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Dayton Business Group Opposes Marijuana Legalization Effort

Lewis Wallace

The constitutional amendment that would legalize marijuana in Ohio will appear on the ballot for this fall, after organizers made up for an earlier shortfall in signatures.

A coalition of Dayton-area businesses and law enforcement, calling itself Dayton Regional Employers Against Marijuana or DREAM, has come out against it.

The Dayton Area Chamber of Commerce surveyed its members and found that almost 70 percent are against the proposed constitutional amendment.

“This piece of legislation might be the worst amendment, the worst public policy piece, that I have seen in my 41 years in this community,” said chamber president Phil Parker.

He says employers are concerned about the costs of drug testing and lowered employee performance. He was joined at a press conference by Montgomery County Sheriff Phil Parker and a representative of the county health board, who said addiction is expensive and legalization could make it worse, although the jury is still out on those questions in states that have already legalized.

One feature of the constitutional amendment that many oppose is that it limits pot growth to ten predetermined sites, effectively creating a monopoly.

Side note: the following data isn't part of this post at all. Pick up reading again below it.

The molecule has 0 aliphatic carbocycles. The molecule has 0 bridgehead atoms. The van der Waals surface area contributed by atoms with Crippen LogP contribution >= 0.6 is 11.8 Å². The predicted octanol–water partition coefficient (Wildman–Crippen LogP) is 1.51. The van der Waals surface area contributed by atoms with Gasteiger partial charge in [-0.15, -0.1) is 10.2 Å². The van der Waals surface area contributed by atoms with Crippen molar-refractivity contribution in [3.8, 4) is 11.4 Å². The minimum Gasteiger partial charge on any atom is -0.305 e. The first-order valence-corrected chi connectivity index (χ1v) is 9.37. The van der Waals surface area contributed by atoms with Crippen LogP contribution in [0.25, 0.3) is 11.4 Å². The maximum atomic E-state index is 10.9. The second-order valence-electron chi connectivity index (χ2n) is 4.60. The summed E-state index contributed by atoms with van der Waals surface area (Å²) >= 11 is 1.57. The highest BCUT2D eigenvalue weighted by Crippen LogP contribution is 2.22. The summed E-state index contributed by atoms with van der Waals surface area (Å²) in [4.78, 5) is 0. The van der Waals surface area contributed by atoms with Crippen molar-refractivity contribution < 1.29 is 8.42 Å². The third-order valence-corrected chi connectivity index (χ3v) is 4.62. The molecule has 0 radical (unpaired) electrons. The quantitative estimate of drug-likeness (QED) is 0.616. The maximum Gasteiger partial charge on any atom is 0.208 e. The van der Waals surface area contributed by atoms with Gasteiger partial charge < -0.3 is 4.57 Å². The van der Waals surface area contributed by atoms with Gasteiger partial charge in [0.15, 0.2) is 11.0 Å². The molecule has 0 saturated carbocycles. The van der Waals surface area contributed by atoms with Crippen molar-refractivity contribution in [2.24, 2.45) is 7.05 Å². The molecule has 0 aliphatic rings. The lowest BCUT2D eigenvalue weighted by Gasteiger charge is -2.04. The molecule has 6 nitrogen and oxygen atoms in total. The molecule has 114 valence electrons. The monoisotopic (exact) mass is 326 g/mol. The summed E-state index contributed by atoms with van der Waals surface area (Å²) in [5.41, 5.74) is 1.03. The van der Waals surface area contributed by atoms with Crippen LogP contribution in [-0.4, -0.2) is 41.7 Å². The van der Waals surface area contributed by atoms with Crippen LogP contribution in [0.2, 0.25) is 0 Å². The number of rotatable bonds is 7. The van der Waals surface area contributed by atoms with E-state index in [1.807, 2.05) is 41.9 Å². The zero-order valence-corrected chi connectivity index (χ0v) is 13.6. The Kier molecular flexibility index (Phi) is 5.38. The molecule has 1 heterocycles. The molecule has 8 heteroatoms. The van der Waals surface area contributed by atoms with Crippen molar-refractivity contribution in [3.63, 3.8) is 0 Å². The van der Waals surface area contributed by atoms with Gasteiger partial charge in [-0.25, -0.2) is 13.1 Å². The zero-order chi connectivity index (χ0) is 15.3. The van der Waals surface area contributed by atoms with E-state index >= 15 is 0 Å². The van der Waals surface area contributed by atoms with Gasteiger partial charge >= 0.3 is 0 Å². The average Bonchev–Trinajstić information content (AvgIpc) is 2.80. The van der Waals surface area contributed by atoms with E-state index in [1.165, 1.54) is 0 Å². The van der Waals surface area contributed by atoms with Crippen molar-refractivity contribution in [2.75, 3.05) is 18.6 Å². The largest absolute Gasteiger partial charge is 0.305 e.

“They want to create a cartel,” Parker said.

The amendment sponsor, ResponsibleOhio, couldn’t be reached for comment, but sent a release celebrating the ballot green light. "Drug dealers don't care about doing what's best for our state and its citizens,” ResponsibleOhio Executive Director Ian James is quoted as saying. “By reforming marijuana laws in November, we'll provide compassionate care to sick Ohioans, bring money back to our local communities and establish a new industry with limitless economic development opportunities."

Colorado reportedly brought in over $700 million in taxes from marijuana last year, and did not see a rise in crime overall.

Lewis Wallace is WYSO's managing editor, substitute host and economics reporter. Follow him @lewispants.